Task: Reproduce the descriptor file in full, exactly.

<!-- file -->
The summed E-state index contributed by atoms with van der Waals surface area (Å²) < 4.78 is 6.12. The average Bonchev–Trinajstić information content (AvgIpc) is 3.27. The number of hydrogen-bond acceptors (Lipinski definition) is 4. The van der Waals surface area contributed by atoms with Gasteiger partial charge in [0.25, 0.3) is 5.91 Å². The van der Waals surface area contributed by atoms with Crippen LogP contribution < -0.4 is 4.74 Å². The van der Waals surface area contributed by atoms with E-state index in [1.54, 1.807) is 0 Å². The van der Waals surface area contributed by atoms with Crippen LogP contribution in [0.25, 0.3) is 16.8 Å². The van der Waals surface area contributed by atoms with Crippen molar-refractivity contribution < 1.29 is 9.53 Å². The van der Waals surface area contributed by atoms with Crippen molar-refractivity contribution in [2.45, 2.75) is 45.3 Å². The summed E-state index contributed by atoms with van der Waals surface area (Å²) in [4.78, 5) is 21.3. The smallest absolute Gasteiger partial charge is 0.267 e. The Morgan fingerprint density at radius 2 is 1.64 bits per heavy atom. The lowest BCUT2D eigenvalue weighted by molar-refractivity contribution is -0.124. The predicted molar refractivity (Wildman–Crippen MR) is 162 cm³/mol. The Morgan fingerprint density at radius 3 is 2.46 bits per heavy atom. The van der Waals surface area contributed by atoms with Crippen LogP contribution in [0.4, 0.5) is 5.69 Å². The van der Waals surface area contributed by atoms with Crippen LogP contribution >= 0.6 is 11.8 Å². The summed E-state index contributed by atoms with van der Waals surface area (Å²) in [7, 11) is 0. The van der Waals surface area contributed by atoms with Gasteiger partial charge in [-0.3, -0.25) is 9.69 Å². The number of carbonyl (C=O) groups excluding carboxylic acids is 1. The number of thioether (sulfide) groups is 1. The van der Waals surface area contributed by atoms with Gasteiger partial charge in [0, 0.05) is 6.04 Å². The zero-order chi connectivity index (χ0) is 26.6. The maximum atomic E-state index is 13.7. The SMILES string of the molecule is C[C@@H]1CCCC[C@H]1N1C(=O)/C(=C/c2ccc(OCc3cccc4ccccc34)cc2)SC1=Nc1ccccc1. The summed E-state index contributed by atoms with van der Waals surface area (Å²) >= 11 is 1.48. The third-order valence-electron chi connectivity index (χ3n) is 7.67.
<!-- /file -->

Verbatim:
The summed E-state index contributed by atoms with van der Waals surface area (Å²) < 4.78 is 6.12. The average Bonchev–Trinajstić information content (AvgIpc) is 3.27. The number of hydrogen-bond acceptors (Lipinski definition) is 4. The van der Waals surface area contributed by atoms with Gasteiger partial charge in [0.25, 0.3) is 5.91 Å². The van der Waals surface area contributed by atoms with Crippen LogP contribution < -0.4 is 4.74 Å². The van der Waals surface area contributed by atoms with E-state index in [1.54, 1.807) is 0 Å². The van der Waals surface area contributed by atoms with Crippen LogP contribution in [0.25, 0.3) is 16.8 Å². The van der Waals surface area contributed by atoms with Crippen molar-refractivity contribution < 1.29 is 9.53 Å². The van der Waals surface area contributed by atoms with Crippen molar-refractivity contribution in [2.45, 2.75) is 45.3 Å². The summed E-state index contributed by atoms with van der Waals surface area (Å²) in [4.78, 5) is 21.3. The smallest absolute Gasteiger partial charge is 0.267 e. The Morgan fingerprint density at radius 2 is 1.64 bits per heavy atom. The lowest BCUT2D eigenvalue weighted by molar-refractivity contribution is -0.124. The predicted molar refractivity (Wildman–Crippen MR) is 162 cm³/mol. The Morgan fingerprint density at radius 3 is 2.46 bits per heavy atom. The van der Waals surface area contributed by atoms with Crippen LogP contribution in [0.4, 0.5) is 5.69 Å². The van der Waals surface area contributed by atoms with Crippen LogP contribution >= 0.6 is 11.8 Å². The summed E-state index contributed by atoms with van der Waals surface area (Å²) in [7, 11) is 0. The van der Waals surface area contributed by atoms with Gasteiger partial charge in [-0.3, -0.25) is 9.69 Å². The number of carbonyl (C=O) groups excluding carboxylic acids is 1. The number of thioether (sulfide) groups is 1. The van der Waals surface area contributed by atoms with Gasteiger partial charge in [0, 0.05) is 6.04 Å². The zero-order chi connectivity index (χ0) is 26.6. The maximum atomic E-state index is 13.7. The SMILES string of the molecule is C[C@@H]1CCCC[C@H]1N1C(=O)/C(=C/c2ccc(OCc3cccc4ccccc34)cc2)SC1=Nc1ccccc1. The summed E-state index contributed by atoms with van der Waals surface area (Å²) >= 11 is 1.48. The third-order valence-electron chi connectivity index (χ3n) is 7.67.